March 08, 2007

Should US meddle?

An Unjust Expulsion The Cherokee Nation’s decision to revoke the tribal citizenship of about 2,800 descendants of slaves once owned by the tribe is a moral low point in modern Cherokee history and places the tribe in violation of a 140-year-old federal treaty and several court decisions. The federal government must now step in to protect the rights of the freedmen, who could lose their tribal identities as well as access to medical, housing and other tribal benefits.

This bitter dispute dates to the treaties of 1866, when the Cherokee, Seminole and Creek agreed to admit their former slaves as tribal members in return for recognition as sovereign nations. The tribes fought black membership from the start—even though many of the former slaves were products of mixed black and Indian marriages.

The federal courts repeatedly upheld the treaties. But the federal government fanned the flames when a government commission set out in the 1890s to create an authoritative roll of tribal membership. Instead of placing everyone on a single roll, it made two lists. The so-called blood list contained nonblack Cherokees, listed with their percentage of Indian ancestry. The freedmen’s list included the names of any black members, even those with significant Cherokee ancestry.
Comment:  I'm not sure which is worse: the problem or the proposed solution. If you let the US government decide which tribal government decisions to enforce, you effectively destroy tribal sovereignty.


The Local Crank said...

"If you let the US government decide which tribal government decisions to enforce, you effectively destroy tribal sovereignty."

Absolutely right. And we'll have the anti-Freedmen forces, with their racist rhetoric and fraudulent petition, to thank for it. With "friends" like these, who needs enemies like the "EuroMen"?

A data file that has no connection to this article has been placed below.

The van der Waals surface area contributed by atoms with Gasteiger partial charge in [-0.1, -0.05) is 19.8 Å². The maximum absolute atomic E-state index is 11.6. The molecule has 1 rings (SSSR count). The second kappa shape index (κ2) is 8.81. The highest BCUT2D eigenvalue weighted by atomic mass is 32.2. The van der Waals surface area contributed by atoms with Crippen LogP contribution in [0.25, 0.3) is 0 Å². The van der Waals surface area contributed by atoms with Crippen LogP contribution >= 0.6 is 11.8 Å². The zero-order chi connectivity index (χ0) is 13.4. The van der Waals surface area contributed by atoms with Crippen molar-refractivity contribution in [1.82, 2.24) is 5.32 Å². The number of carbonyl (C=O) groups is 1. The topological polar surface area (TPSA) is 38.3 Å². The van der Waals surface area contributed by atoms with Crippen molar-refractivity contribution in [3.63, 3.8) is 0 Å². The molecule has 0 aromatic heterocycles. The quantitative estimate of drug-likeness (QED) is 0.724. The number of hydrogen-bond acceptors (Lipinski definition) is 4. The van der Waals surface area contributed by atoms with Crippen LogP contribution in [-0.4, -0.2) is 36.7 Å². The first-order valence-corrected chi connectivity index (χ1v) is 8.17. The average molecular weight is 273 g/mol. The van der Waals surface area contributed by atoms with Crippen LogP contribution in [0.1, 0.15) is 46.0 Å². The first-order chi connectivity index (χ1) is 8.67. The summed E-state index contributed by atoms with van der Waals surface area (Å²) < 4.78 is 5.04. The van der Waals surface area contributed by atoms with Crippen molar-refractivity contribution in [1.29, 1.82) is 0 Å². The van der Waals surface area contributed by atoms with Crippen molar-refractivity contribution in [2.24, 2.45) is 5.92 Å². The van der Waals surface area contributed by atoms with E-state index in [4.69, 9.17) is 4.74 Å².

Eulala Pegram said...

An email I recently sent to one of our Muscogee (Creek) mail lists. This is bigger than Black/Indian stuff. It affects the question of tribal sovereignty...

It will be interesting to see how the Cherokee vote affects all other tribes' abilities to set guidelines for their tribal membership. No matter how passionate we are about whichever side we are on in this issue, I do know that we MUST be careful about court decisions because it will truly affect our rights to determine who is or can be a member of the Nation. It has always been blood lineage that determine tribal membership, but we should not tolerate anything that affects our ability to determine tribal membership. That is and always should be our sovereign right.
When the Muscogee tribal lands were taken for the fourth (?) time (removal, relocation of other tribes to the western Indian Territory originally given to the SE tribes, civil war, and Dawes Commission), the Blacks who came to Oklahoma with the tribe (In the case of the Creek, by their choice, I believe, with their own Chiefs to speak for them) at allotment time were given the same 160 acres of tribal land that blood members of the SE tribes were given. I believe that this should have ended their reliance upon the Tribes. If their descendants were not Muscogee by blood, it would only cloud the issue of tribal citizenship for future generations to give them membership by declaration or any other means. If a full blood Creek must prove direct lineage to an original allotee, then I think every other member must do the same.
At any rate, we must be clear who is eligible for tribal membership or we are in danger of being put in the untenable position of clouding this issue beyond a common sense defense. No matter where we draw the line, there will be some people left out and we have to be able to live with that to insure that we are a Nation of people with a common, clearly defined heritage and history to pass on to our descendants.
Eulala McDowell Pegram

writerfella said...

Writerfella here --
However, the recent Cherokee vote is not as sweeping in meaning as some are trying to allege. Per exemplum, it does nothing to invalidate or otherwise to endanger the Kiowa vote several years ago concerning higher blood quanta, nor those elections held by various and sundry tribes heretofore. Future elections might find a differing atmosphere perhaps but mainly for the Cherokees themselves. They made their upcoming "TRIAL" Of Tears and now they'll have to lay on it...
All Best
Russ Bates